With that set forth, I want to offer what I think is the solution, and to do this, we must go all the way back to the Fall itself. What does God do when Adam and Eve fall? Firstly, let’s discuss what happens when they disobey. Plainly stated, their grace with God is broken, severed and killed. Doesn’t this mean disobedience means death? Doesn’t this imply that we must do things to remain in God’s blessings? That may have been so before the Fall, but we are in post-Fall now. Look what God says in Genesis 3:14-15, before He turns to Adam and Eve. The Lord Himself is going to destroy what the Serpent did. He didn’t tell Adam nor Eve they had to do this.

Now follow the great covenants God made with Israel and see what the common theme with all of them is. Look at the covenant God makes with Abram in Genesis 15. Who is the one doing the actions necessary to uphold the covenant? Who is making the grand promises? God is. He is the one who is Abram’s shield, He is the one who is going to give Abram the offspring by which the covenant lives. Abram is a recipient of it. This does not mean Abram is not required to commit to rituals on his part, but we will get to that at the right time.

Furthermore, in Genesis 15:12-21, after Abraham had done what the Lord commanded, which was to setup a pagan-like covenant ritual for Abraham’s benefit; using Abraham’s own cultural familiarities to show Abraham what God was doing, who passes through the pieces to enact the covenant? God does through the “smoking fire pot” (the theophany of fire). So who is holding who accountable to this covenant God was making with Abraham? God was. God held Himself to fulfill the covenant, not Abraham. And when you read onward, God is the one who is going to do everything needed to keep the covenant. Obviously thousands of years later, with the advent of Christ, Paul reveals to us the fullest fulfillment of that covenant God made with Abraham, which was redemption and restoration to the promise land through Christ (Romans 4, Galatians 3:14, 3:29).

When Abraham is going to offer Isaac to the altar, as we all believe, he uttered divine-originated prophecy in Genesis 22:8 when he said that God Himself was going to provide the lamb. See how God is the one doing these things? And who ultimately fulfills this? Christ does of course. Christ was the true sacrifice, the Lamb of God (John 1:29, Revelation 5:6, Hebrews 10:12).

What about the Mosaic Covenant we ask? There seems to be a clear-cut example of God doing the opposite of what He did with Abraham and what we will soon see is David. The Mosaic Covenant is somewhat different, yet still related to our subject. How so? It’s important to recognize that the Mosaic Covenant takes place within a preexisting covenantal context, the covenants God made with Abraham, Isaac and Jacob (in each case, you see the same theme that God was going to fulfill the covenant).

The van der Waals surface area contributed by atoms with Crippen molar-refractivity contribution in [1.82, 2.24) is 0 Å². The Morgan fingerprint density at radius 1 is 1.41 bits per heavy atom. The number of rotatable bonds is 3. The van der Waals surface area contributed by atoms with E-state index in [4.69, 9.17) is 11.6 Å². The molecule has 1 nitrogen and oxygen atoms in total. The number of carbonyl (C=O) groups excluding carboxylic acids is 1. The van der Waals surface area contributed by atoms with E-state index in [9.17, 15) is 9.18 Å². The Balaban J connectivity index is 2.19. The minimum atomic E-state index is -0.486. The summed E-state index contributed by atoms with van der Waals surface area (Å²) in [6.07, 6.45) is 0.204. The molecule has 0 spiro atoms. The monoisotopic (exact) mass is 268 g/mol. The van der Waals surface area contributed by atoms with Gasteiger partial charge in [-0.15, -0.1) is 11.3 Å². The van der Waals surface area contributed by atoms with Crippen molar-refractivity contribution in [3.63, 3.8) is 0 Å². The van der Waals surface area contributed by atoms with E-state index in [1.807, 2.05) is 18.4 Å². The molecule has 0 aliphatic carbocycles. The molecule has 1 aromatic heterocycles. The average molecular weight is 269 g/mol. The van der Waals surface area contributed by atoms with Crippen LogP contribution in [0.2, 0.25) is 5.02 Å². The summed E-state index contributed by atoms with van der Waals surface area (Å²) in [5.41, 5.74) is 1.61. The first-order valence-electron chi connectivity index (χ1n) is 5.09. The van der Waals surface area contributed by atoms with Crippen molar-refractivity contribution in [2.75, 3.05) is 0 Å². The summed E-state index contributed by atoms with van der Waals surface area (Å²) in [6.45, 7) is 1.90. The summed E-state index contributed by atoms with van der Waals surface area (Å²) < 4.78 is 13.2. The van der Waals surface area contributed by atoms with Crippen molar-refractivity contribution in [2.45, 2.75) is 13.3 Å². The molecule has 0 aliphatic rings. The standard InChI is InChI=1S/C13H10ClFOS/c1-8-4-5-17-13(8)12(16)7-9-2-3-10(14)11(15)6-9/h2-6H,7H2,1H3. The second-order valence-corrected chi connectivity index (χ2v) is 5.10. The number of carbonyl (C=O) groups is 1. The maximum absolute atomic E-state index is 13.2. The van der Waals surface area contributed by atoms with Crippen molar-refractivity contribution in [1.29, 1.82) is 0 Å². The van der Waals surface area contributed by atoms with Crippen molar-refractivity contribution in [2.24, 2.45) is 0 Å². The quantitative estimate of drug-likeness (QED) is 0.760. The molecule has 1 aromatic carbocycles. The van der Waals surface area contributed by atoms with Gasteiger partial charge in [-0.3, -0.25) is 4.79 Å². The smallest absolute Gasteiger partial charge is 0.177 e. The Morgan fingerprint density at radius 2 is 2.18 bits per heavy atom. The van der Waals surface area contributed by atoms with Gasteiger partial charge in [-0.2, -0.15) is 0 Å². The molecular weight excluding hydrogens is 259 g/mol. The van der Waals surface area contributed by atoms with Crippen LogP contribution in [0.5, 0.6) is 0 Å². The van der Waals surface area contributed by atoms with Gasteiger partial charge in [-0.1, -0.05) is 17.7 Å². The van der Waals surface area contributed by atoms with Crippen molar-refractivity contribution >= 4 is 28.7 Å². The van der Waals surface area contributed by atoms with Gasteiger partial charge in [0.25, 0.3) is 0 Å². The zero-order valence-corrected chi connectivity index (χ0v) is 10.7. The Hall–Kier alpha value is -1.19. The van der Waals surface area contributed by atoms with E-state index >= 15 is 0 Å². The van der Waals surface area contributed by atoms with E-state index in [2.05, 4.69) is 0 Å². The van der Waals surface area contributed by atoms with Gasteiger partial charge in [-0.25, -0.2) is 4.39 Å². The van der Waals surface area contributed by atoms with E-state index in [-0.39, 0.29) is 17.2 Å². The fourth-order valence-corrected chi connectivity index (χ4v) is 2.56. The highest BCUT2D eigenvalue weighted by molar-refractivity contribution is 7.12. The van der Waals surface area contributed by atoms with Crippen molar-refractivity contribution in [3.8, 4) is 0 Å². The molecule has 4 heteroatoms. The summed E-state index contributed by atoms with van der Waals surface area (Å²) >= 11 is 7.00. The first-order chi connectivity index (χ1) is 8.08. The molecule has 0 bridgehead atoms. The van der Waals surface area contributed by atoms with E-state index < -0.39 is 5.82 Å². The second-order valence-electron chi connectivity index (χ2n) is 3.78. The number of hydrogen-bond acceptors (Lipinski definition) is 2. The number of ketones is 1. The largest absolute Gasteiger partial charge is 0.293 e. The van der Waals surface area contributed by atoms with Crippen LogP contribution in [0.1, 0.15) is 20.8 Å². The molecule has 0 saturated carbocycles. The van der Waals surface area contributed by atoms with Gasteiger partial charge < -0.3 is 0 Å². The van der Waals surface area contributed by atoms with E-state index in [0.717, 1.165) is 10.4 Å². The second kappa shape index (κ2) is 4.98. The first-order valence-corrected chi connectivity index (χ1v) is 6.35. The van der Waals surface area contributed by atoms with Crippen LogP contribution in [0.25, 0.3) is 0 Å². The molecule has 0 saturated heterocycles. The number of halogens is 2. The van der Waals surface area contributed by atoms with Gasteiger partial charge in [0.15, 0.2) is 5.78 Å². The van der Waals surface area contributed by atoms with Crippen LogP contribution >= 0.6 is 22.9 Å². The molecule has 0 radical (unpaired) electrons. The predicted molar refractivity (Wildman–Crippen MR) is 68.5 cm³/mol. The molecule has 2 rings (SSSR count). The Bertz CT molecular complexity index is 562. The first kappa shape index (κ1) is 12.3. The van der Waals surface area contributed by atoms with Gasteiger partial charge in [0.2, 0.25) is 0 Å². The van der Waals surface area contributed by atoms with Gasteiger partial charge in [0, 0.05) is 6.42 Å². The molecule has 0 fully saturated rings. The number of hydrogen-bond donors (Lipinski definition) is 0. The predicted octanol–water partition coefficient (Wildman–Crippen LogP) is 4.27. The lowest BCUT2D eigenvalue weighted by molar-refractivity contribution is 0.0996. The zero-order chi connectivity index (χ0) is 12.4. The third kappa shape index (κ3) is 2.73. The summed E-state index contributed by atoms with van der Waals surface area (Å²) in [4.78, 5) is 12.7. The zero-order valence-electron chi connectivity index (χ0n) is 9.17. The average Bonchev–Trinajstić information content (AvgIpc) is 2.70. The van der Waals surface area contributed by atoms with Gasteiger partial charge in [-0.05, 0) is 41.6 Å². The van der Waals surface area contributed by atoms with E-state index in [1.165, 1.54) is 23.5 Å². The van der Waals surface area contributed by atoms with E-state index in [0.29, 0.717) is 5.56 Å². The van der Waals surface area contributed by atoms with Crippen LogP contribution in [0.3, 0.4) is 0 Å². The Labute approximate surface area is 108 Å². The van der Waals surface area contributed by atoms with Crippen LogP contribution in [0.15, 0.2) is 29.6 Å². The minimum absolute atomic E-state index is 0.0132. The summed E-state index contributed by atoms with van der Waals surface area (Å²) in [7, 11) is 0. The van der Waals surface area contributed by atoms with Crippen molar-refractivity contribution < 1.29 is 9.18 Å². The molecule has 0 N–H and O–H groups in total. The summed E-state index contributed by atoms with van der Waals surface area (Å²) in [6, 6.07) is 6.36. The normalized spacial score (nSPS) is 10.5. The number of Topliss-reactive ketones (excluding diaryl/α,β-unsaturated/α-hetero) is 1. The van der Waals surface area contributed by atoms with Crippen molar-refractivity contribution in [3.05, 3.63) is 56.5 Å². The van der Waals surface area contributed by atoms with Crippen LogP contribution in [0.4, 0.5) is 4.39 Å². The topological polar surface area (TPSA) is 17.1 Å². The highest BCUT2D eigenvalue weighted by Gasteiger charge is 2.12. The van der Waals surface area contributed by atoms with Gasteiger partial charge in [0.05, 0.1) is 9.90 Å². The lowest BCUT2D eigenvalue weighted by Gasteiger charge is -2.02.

Sinai exists in light of that, having fulfilled that. So what we see, therefore, is God calling Israel to do because of what? Because of what God has already done. In fact, when you see Moses give the Ten Commandments, what does God preface them with? Declaring to Israel what God has done. Furthermore, when God is giving the ordinances of the covenant, He continually reminds Israel who is giving it, “I am the Lord” (the Tetragrammaton for YHVH, the God of Abraham, Isaac, and Jacob), meaning, because of who He is and what He has done, therefore this. This will be important to remember later on, but ultimately, let’s not forget what we read all of this in light of, the sprinkled passages that we discussed before about how God ultimately does not want Israel to view the sacrifices as if they actually propitiate His wrath against sin. There is another reason for why Israel is to be doing this.

Lastly, in the Davidic Covenant, when God establishes David’s throne forever, once more, who was the one who was going to accomplish this? God was. David was a recipient.

What God Promised He Would Do

With this brief overview of the covenants God made throughout the Old Testament, we have the context to go into the New Testament and see how all of this fits. Let us first, once more, ask the questions in the opening of the article (as we have raced across so many texts of Scripture to scramble our brains somewhat, and lose sight of the purpose of the article) to remind us of our dilemma so as to solve it: What is it that God wants from us? Why the sacrifices if God condemns us for doing them? How do we do them in a right manner?

As we have seen, notice how in each of the great covenants God made with His elect, while He ordains particular practices for His people to perform in light of them, He never told any of them (nor us by extension) that they were to fulfill the covenant ultimately. Never did God say to anyone that it was upon their shoulders to return to the Promise Land. The opposite is stated; God is the one who is going to do it, He is the one who will bring Israel back to the Promised Land, out of the land of death, through shadow and despair.